Effect observation

Aurelia provides a higher-level API for simplifying some common tasks to handle a common reactivity intent in any application: run a function again when any of its dependencies have been changed.

This function is called an effect, and the dependencies are typically tracked when they are accessed (read) inside this effect function. The builtin @observable decorator from Aurelia enables this track-on-read capability by default.

Aurelia provides a few ways to declare a dependency for an effect function. The most common one is the track "on read" of a reactive property.

In the following example:

class MouseTracker {
  @observable
  coord = [0, 0];
}

The property coord of a MouseTracker instance will be turned into a reactive property and is also aware of effect function dependency tracking.

Properties decorated with @observable and any proxy based property accesses will be tracked as dependencies of the effect

The effect APIs are provided via the default implementation of the interface IObservation, which can be retrieved like one of the following examples:

  • Getting from a container directly:

import { IObservation } from 'aurelia';

...
const observation = someContainer.get(IObservation);
  • Getting through injection:

import { inject, IObservation } from 'aurelia';

@inject(IObservation)
class MyElement {
  constructor(observation) {
    // ...
  }
}

Or

class MyElement {
  constructor(@IObservation readonly observation) {
    // ...
  }
}

After getting the observation object, there are two APIs that can be used to created effects as described in the following sections:

Watch effect

Watch effect is a way to describe a getter based observation of an object. An example to create watch effect is per the following:

import { inject, IObservation } from 'aurelia';

@inject(IObservation)
class PersonalInfo {
  constructor(observation) {
    const effect = observation.watch(this.primaryInfo, (primaryInfo) => primaryInfo.name, function nameChanged(newName, oldName) {
      // do something with name
    });

    // effect.stop() later when necessary
  }
}

Note that the effect function will be run immediately. If you do not want to run the callback immediately, pass an option immediate: false as the 4th parameter:

observation.watch(obj, getter, callback, { immediate: false });

By default, a watch effect is independent of any application lifecycle, which means it does not stop when the application that owns the observation instance has stopped. To stop/destroy an effect, call the method stop() on the effect object.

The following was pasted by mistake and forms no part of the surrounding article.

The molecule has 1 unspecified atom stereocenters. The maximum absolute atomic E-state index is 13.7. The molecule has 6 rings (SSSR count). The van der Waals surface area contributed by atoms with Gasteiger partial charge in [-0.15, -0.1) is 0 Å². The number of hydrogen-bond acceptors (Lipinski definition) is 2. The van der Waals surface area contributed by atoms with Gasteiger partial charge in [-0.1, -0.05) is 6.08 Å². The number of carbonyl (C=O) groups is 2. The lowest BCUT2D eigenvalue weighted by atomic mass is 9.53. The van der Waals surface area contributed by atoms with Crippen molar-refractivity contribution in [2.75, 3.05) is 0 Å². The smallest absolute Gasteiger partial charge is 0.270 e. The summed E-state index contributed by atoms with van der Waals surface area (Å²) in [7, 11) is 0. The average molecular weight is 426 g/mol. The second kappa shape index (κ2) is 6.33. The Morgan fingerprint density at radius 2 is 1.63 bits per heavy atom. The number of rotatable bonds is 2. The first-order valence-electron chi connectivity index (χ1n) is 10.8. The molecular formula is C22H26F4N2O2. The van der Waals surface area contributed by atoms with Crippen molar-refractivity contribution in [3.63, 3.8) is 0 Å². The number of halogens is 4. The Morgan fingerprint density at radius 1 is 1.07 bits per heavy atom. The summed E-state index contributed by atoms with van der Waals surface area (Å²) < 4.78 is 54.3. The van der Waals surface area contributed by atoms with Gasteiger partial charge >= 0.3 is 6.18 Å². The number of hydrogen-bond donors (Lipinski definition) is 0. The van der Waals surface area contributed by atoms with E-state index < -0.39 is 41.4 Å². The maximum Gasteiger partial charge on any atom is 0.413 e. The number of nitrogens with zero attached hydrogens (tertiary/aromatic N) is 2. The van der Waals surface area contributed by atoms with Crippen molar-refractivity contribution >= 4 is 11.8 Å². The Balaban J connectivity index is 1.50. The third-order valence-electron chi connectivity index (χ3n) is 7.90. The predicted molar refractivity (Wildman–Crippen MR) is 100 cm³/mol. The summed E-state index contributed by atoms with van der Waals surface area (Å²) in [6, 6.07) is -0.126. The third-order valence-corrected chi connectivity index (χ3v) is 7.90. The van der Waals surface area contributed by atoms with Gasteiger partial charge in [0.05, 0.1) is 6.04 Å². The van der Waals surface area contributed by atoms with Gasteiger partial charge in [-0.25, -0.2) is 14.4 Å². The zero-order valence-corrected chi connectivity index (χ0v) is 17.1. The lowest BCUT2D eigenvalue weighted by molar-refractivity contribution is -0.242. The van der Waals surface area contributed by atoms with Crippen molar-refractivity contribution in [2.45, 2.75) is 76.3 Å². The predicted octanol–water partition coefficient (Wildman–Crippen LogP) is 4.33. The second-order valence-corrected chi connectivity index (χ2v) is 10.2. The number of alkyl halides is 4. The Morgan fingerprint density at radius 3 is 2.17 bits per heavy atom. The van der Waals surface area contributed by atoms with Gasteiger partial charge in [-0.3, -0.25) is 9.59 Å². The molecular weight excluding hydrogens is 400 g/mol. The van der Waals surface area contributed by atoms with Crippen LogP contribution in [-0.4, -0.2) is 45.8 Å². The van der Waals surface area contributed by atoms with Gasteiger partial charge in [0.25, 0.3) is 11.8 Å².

Run effect

Run effects describe a function to be called repeatedly whenever any dependency tracked inside it changes.

Creating an Effect

After getting an IObservation instance, a run effect can be created via the method run of it:

const effect = observation.run(() => {
  // code here
});

Note that the effect function will be run immediately.

By default, a effect is independent of any application lifecycle, which means it does not stop when the application that owns the observation instance has stopped. To stop/destroy an effect, call the method stop() on the effect object:

const effect = IObservation.run(() => {
  // code here
});

// stop the effect like this
effect.stop();

Effect examples

The following section gives some examples of what it looks like when combining @observable and run effect.

Creating a run effect that logs the user mouse movement on the document

import { inject, IObservation, observable } from 'aurelia'

class MouseTracker {
  @observable coord = [0, 0]; // x: 0, y: 0 is the default value
}

// Inside an application:
@inject(IObservation)
class App {
  constructor(observation) {
    const mouseTracker = new MouseTracker();

    document.addEventListener('mousemove', (e) => {
      mouseTracker.coord = [e.pageX, e.pageY]
    });

    observation.run(() => {
      console.log(mouseTracker.coord)
    });
  }
}

Now whenever the user moves the mouse around, a log will be added to the console with the coordinate of the mouse.

Creating a run effect that sends a request whenever user focus/unfocus the browser tab

import { inject, IObservation, observable } from 'aurelia'

class PageActivity {
  @observable active = false
}

// Inside an application:
@inject(IObservation)
class App {
  constructor(observation) {
    const pageActivity = new PageActivity();

    document.addEventListener(visibilityChange, (e) => {
      pageActivity.active = !document.hidden;
    });

    observation.run(() => {
      fetch('my-game/user-activity', { body: JSON.stringify({ active: pageActivity.active }) })
    });
  }
}

Last updated